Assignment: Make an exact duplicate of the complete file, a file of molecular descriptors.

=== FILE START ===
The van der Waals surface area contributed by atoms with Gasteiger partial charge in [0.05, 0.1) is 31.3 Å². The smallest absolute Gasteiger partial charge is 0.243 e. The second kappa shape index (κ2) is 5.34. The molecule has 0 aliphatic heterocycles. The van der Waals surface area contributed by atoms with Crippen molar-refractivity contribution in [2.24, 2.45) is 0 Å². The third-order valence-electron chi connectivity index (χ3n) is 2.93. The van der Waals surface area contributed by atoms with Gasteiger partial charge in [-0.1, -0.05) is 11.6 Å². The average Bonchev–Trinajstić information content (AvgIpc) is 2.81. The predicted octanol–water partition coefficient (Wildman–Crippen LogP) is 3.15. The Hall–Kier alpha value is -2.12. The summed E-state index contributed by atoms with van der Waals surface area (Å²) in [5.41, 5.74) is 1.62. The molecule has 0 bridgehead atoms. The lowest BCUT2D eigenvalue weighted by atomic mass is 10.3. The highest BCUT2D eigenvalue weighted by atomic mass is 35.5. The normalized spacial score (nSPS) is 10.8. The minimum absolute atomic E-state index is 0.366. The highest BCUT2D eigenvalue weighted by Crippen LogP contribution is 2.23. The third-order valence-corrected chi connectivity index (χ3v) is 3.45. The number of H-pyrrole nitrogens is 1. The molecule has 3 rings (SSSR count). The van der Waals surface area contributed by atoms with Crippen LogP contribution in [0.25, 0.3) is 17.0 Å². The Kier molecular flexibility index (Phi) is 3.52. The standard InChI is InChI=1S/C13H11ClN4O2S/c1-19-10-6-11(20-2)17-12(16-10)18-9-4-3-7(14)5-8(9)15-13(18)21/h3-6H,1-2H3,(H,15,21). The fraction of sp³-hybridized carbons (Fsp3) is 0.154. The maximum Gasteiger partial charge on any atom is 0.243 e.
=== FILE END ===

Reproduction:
The van der Waals surface area contributed by atoms with Gasteiger partial charge in [0.05, 0.1) is 31.3 Å². The smallest absolute Gasteiger partial charge is 0.243 e. The second kappa shape index (κ2) is 5.34. The molecule has 0 aliphatic heterocycles. The van der Waals surface area contributed by atoms with Crippen molar-refractivity contribution in [2.24, 2.45) is 0 Å². The third-order valence-electron chi connectivity index (χ3n) is 2.93. The van der Waals surface area contributed by atoms with Gasteiger partial charge in [-0.1, -0.05) is 11.6 Å². The average Bonchev–Trinajstić information content (AvgIpc) is 2.81. The predicted octanol–water partition coefficient (Wildman–Crippen LogP) is 3.15. The Hall–Kier alpha value is -2.12. The summed E-state index contributed by atoms with van der Waals surface area (Å²) in [5.41, 5.74) is 1.62. The molecule has 0 bridgehead atoms. The lowest BCUT2D eigenvalue weighted by atomic mass is 10.3. The highest BCUT2D eigenvalue weighted by atomic mass is 35.5. The normalized spacial score (nSPS) is 10.8. The minimum absolute atomic E-state index is 0.366. The highest BCUT2D eigenvalue weighted by Crippen LogP contribution is 2.23. The third-order valence-corrected chi connectivity index (χ3v) is 3.45. The number of H-pyrrole nitrogens is 1. The molecule has 3 rings (SSSR count). The van der Waals surface area contributed by atoms with Crippen LogP contribution in [0.25, 0.3) is 17.0 Å². The Kier molecular flexibility index (Phi) is 3.52. The standard InChI is InChI=1S/C13H11ClN4O2S/c1-19-10-6-11(20-2)17-12(16-10)18-9-4-3-7(14)5-8(9)15-13(18)21/h3-6H,1-2H3,(H,15,21). The fraction of sp³-hybridized carbons (Fsp3) is 0.154. The maximum Gasteiger partial charge on any atom is 0.243 e.